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PP54 The realities of public health collaborative research with the non-profit and voluntary sector: viewpoints from policy, practice and research
  1. T Robertson1,
  2. M Estrade1,
  3. E Gracey2,
  4. K Smith3
  1. 1Scottish Collaboration for Public Health Research and Policy, University of Edinburgh, Edinburgh, UK
  2. 2Community Health Exchange, Glasgow, UK
  3. 3School of Social and Political Science, University of Edinburgh, Edinburgh, UK

Abstract

Background To identify the key opportunities and issues in research collaborations between academics, health professionals and the non-profit/voluntary sector.

Methods Qualitative one-day symposium with fifty participants from across policy, practice (healthcare and the non-profit/voluntary sector) and research in Scotland. The research team facilitated round-table discussions using case studies, with participants recording their main discussions points through simple summary notes. Facilitated World Café session on the research process followed, with facilitators recording the iterative discussion points. Responses were then analysed thematically to identify key themes, relating to the theoretical and practical implications of collaborative research with the non-profit and voluntary sector.

Results Three key themes were identified from the case study discussions including what facilitators, barriers and key recommendations/best practice. The second discussion moved onto more practical solutions/issues, generating five key themes around partnership, planning, research methods, tailored dissemination and lasting impact. Across the discussions relevant points included the need to engage and collaborate as equal partners from the start, with trust and sustainable projects built-up from this foundation. However, lack of time, short-term funding, differences in expectations/values and fears of a lack of impact could, and do, hamper collaborations. Even where strategies are employed to counter potential issues and make these partnerships as strong as possible, there remains confusion about demonstrating and achieving meaningful change and impact to funders and the public.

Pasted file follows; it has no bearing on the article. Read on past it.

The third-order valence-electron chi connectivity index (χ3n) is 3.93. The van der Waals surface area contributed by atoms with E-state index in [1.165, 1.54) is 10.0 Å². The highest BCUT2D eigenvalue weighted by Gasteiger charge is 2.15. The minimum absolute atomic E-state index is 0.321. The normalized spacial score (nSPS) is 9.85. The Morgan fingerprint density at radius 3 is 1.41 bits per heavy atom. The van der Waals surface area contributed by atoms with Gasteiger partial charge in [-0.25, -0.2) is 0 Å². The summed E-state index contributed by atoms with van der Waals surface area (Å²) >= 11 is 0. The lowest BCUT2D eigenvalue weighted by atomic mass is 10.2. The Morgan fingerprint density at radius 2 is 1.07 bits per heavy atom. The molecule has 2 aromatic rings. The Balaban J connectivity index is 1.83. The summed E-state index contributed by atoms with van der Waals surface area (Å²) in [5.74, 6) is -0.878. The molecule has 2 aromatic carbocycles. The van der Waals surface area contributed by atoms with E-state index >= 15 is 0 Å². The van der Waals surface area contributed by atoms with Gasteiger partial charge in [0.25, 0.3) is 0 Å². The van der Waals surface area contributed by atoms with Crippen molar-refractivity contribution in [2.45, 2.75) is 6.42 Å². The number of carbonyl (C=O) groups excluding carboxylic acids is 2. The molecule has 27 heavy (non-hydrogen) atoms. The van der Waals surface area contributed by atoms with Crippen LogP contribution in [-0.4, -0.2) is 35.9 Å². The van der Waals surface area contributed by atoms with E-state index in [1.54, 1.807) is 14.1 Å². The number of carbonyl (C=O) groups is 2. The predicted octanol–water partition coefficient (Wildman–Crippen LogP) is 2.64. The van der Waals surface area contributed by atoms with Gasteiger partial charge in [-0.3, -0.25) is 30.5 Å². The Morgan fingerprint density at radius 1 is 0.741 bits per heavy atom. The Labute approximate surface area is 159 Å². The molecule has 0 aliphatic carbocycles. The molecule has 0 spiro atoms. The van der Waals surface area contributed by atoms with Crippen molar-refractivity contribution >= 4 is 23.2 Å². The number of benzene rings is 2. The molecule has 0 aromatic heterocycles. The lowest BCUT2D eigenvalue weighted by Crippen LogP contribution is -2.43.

Conclusion Collaboration means being equal partners while building on each other’s strengths, but to do this effectively these collaborations need time and partnership throughout the process. Demonstrating impact remains something of a black box though to all partners.

  • public health
  • policy
  • collaboration

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